Constantinus Africanus
(1,243 words)

Constantinus Africanus (Constantine the African, d. before 1098–9 C.E.) was the first to introduce Arabic medical texts into Western Europe, in the second half of the eleventh century, thereby initiating a revival of medicine that would lead to its becoming a university discipline by the beginning of the thirteenth century. As the name Africanus indicates, Constantine hailed from the Maghrib. Two biographical narratives—one by Peter the Deacon, a monk who was the librarian of the abbey of Monte C…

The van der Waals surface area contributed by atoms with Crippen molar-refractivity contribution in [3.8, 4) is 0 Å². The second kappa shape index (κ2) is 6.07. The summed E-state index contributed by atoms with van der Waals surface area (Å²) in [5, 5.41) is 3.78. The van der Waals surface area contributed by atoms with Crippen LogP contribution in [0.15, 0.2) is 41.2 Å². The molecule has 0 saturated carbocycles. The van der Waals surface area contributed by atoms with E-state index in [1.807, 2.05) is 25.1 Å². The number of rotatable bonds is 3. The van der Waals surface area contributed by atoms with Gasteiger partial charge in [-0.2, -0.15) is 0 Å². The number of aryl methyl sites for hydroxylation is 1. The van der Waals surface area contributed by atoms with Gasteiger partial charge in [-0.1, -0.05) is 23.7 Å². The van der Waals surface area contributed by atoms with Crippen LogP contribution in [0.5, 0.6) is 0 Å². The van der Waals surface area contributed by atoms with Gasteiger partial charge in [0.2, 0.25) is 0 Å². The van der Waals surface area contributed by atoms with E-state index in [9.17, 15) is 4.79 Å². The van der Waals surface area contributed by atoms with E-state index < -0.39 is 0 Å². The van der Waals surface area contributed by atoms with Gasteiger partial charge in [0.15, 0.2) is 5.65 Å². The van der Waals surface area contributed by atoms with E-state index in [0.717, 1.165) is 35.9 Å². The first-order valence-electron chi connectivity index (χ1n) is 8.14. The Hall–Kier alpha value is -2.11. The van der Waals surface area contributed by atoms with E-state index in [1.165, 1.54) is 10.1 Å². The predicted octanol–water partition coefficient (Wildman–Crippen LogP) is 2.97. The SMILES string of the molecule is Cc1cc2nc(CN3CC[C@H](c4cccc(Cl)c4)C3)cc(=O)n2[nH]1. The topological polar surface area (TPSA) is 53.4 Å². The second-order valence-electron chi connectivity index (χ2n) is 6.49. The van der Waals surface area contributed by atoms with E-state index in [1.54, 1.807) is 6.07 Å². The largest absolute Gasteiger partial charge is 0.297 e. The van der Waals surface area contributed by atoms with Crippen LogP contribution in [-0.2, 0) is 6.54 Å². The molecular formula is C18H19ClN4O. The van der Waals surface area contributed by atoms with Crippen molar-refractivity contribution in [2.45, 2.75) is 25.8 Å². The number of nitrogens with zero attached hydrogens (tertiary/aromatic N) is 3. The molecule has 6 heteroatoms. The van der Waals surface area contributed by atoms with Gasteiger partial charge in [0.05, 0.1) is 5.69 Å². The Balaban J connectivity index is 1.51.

Cite this page
Jacquart, Danielle, “Constantinus Africanus”, in: Encyclopaedia of Islam, THREE, Edited by: Kate Fleet, Gudrun Krämer, Denis Matringe, John Nawas, Everett Rowson. Consulted online on 22 September 2018 <>
First published online: 2011
First print edition: 9789004203549, 2011, 2011-2

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